# Intensity of p-polarized light through stack of plates

• sergiokapone
In summary: This introduces some complexities into the equations that might not be immediately apparent. ##In summary, the intensity Fresnel equations for reflected p-polarized light are $$\label{a}\frac{I_{p_{refl}}}{I_{0p}}=\frac {\tan^{2}(i-r)}{{\tan^{2}(i+r)}}$$and for refracted one is\label{b}\frac{I_{p_{refr}}}{I_{0p}}=1 - \frac {\tan^{2}(i-r)}{{\tan
sergiokapone
As one know, the intensity Fresnel equations
for the reflected p-polarized light
\label{a}
\frac{I_{p_{refl}}}{I_{0p}}=\frac {\tan^{2}(i-r)}{{\tan^{2}(i+r)}}

and for the refracted one is

\label{b}
\frac{I_{p_{refr}}}{I_{0p}}=1 - \frac {\tan^{2}(i-r)}{{\tan^{2}(i+r)}}

where $i$ - angle of incidence, $r$ - angle of refraction, $I_{op}$ -intensity of incident p-polarized light.

Suppose, we sent p-polarized light to a stack of plates (10 plates with $n = 1.5$).
I expected the intensity of reflected p-polarized light subject to equation (1) and also the intensity of p-polarized light passed across stack of plates subject to equation (2) with some downgrading due to absorption.

I get an experimental data in picture:

%====================================
\begin{filecontents}{plate.dat}
angle refracted reflected
7 8 10
5.5 8 20
6 7 30
11 3.5 40
11.5 2 45
12 1 50
12 0.6 52
10.5 0 56
8.3 1 60
3 3 65
\end{filecontents}The best fit reflected p-polarized light (blue line) is

\label{fita}
\frac{I_{p_{refl}}}{250}=\frac {\tan^{2}(i-r)}{{\tan^{2}(i+r)}}

It seems reasonable.
But fit with equatuion (2) looks bad (red line) :
\label{fitb}
\frac{I_{p_{refr}}}{1/n\cdot 250}=1 - \frac {\tan^{2}(i-r)}{{\tan^{2}(i+r)}}

I have no idea how to explain it.

Multiple reflections are somewhat difficult to take into account using these equations, but the transmitted intensity for 10 plates should be approximately ## \tau_{ten}=\tau_{single}^{10} ##.(This equation is only a rough approximation and doesn't take the transmission from multiple reflections into account.) From looking at your data, I don't think absorption losses account for a tremendously high percentage. Instead, the transmission through the 10 plates at and near the Brewster angle appears to be quite high (near 100%), but I think you normalized the intensity rather than displaying absolute transmittance. ## \\ ## Editing: I would also suggest you check the equations and how they might apply. The Fresnel equations are normally for a single dielectric interface. If you have 10 plates, that could be as many as 20 air/material dielectric interfaces, rather than 10.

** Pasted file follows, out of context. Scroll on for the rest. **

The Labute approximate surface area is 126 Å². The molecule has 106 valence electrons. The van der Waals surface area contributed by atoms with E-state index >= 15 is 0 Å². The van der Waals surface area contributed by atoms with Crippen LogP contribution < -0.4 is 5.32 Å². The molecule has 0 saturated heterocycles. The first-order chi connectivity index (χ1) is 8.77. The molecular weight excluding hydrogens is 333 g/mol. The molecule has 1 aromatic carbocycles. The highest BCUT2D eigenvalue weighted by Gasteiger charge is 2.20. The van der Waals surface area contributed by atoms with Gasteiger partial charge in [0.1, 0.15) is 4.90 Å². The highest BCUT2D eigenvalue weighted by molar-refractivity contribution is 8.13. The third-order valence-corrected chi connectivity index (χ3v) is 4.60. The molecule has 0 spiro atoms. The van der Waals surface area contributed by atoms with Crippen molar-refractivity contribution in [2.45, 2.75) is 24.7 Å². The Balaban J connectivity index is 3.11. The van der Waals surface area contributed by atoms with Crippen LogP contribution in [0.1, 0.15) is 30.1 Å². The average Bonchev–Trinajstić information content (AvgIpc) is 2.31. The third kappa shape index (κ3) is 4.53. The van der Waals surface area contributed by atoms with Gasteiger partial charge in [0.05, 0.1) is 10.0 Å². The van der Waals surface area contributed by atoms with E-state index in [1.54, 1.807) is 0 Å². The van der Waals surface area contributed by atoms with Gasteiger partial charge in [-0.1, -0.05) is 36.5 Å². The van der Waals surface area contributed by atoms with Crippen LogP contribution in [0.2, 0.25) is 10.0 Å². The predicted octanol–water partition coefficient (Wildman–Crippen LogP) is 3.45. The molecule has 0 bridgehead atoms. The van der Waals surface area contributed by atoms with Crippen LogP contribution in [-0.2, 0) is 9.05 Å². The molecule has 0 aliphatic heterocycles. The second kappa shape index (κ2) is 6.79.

Last edited:

## 1. What is the definition of p-polarized light?

P-polarized light refers to light that is polarized in the plane of incidence, meaning the electric field vector is perpendicular to the plane of incidence.

## 2. How is the intensity of p-polarized light measured?

The intensity of p-polarized light can be measured using a polarimeter, which measures the angle of polarization of the light. It can also be calculated using the Malus' Law equation, which relates the intensity of polarized light to the angle of polarization.

## 3. What factors affect the intensity of p-polarized light through a stack of plates?

The intensity of p-polarized light through a stack of plates is affected by the number of plates, the angle of incidence, the thickness of the plates, and the refractive index of the plates.

## 4. How does the intensity of p-polarized light change as it passes through a stack of plates?

The intensity of p-polarized light decreases as it passes through a stack of plates due to the phenomenon of multiple reflections and interference. This causes some of the light to be reflected and some to be transmitted, resulting in a decrease in overall intensity.

## 5. Why is it important to understand the intensity of p-polarized light through a stack of plates?

Understanding the intensity of p-polarized light through a stack of plates is important in various fields, such as optics, materials science, and engineering. It can be used to design and optimize systems that utilize polarized light, such as polarizers, filters, and optical devices.

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